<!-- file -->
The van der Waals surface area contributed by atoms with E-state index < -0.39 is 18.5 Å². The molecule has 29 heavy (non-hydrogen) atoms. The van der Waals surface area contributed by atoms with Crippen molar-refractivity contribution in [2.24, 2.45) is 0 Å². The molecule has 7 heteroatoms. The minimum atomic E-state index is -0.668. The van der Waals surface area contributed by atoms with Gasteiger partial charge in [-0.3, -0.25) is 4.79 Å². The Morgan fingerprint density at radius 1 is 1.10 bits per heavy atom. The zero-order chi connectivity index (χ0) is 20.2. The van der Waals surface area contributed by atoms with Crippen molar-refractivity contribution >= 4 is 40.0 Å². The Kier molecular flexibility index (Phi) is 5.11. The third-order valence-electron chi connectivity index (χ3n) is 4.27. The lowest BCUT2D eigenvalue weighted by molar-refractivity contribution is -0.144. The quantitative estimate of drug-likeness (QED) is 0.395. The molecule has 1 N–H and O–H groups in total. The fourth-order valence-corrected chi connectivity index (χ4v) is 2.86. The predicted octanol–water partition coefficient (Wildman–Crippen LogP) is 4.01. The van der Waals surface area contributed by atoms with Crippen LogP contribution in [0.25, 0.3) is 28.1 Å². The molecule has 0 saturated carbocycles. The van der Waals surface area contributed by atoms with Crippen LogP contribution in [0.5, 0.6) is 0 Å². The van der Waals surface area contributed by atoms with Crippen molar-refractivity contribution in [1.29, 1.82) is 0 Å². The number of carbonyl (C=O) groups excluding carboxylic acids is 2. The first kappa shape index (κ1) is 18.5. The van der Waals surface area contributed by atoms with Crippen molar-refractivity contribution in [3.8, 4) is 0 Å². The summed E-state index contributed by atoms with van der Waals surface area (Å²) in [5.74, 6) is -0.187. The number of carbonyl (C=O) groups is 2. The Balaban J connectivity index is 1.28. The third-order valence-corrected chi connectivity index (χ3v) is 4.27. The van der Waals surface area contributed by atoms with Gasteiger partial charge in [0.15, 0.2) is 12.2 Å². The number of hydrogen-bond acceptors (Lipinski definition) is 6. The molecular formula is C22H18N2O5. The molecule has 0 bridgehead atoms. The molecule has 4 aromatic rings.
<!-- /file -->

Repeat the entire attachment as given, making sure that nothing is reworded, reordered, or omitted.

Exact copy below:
The van der Waals surface area contributed by atoms with E-state index < -0.39 is 18.5 Å². The molecule has 29 heavy (non-hydrogen) atoms. The van der Waals surface area contributed by atoms with Crippen molar-refractivity contribution in [2.24, 2.45) is 0 Å². The molecule has 7 heteroatoms. The minimum atomic E-state index is -0.668. The van der Waals surface area contributed by atoms with Gasteiger partial charge in [-0.3, -0.25) is 4.79 Å². The Morgan fingerprint density at radius 1 is 1.10 bits per heavy atom. The zero-order chi connectivity index (χ0) is 20.2. The van der Waals surface area contributed by atoms with Crippen molar-refractivity contribution >= 4 is 40.0 Å². The Kier molecular flexibility index (Phi) is 5.11. The third-order valence-electron chi connectivity index (χ3n) is 4.27. The lowest BCUT2D eigenvalue weighted by molar-refractivity contribution is -0.144. The quantitative estimate of drug-likeness (QED) is 0.395. The molecule has 1 N–H and O–H groups in total. The fourth-order valence-corrected chi connectivity index (χ4v) is 2.86. The predicted octanol–water partition coefficient (Wildman–Crippen LogP) is 4.01. The van der Waals surface area contributed by atoms with Crippen LogP contribution in [0.25, 0.3) is 28.1 Å². The molecule has 0 saturated carbocycles. The van der Waals surface area contributed by atoms with Crippen LogP contribution in [0.5, 0.6) is 0 Å². The van der Waals surface area contributed by atoms with Crippen molar-refractivity contribution in [1.29, 1.82) is 0 Å². The number of carbonyl (C=O) groups excluding carboxylic acids is 2. The first kappa shape index (κ1) is 18.5. The van der Waals surface area contributed by atoms with Crippen molar-refractivity contribution in [3.8, 4) is 0 Å². The summed E-state index contributed by atoms with van der Waals surface area (Å²) in [5.74, 6) is -0.187. The number of carbonyl (C=O) groups is 2. The Balaban J connectivity index is 1.28. The third-order valence-corrected chi connectivity index (χ3v) is 4.27. The van der Waals surface area contributed by atoms with Gasteiger partial charge in [0.15, 0.2) is 12.2 Å². The number of hydrogen-bond acceptors (Lipinski definition) is 6. The molecular formula is C22H18N2O5. The molecule has 0 bridgehead atoms. The molecule has 4 aromatic rings.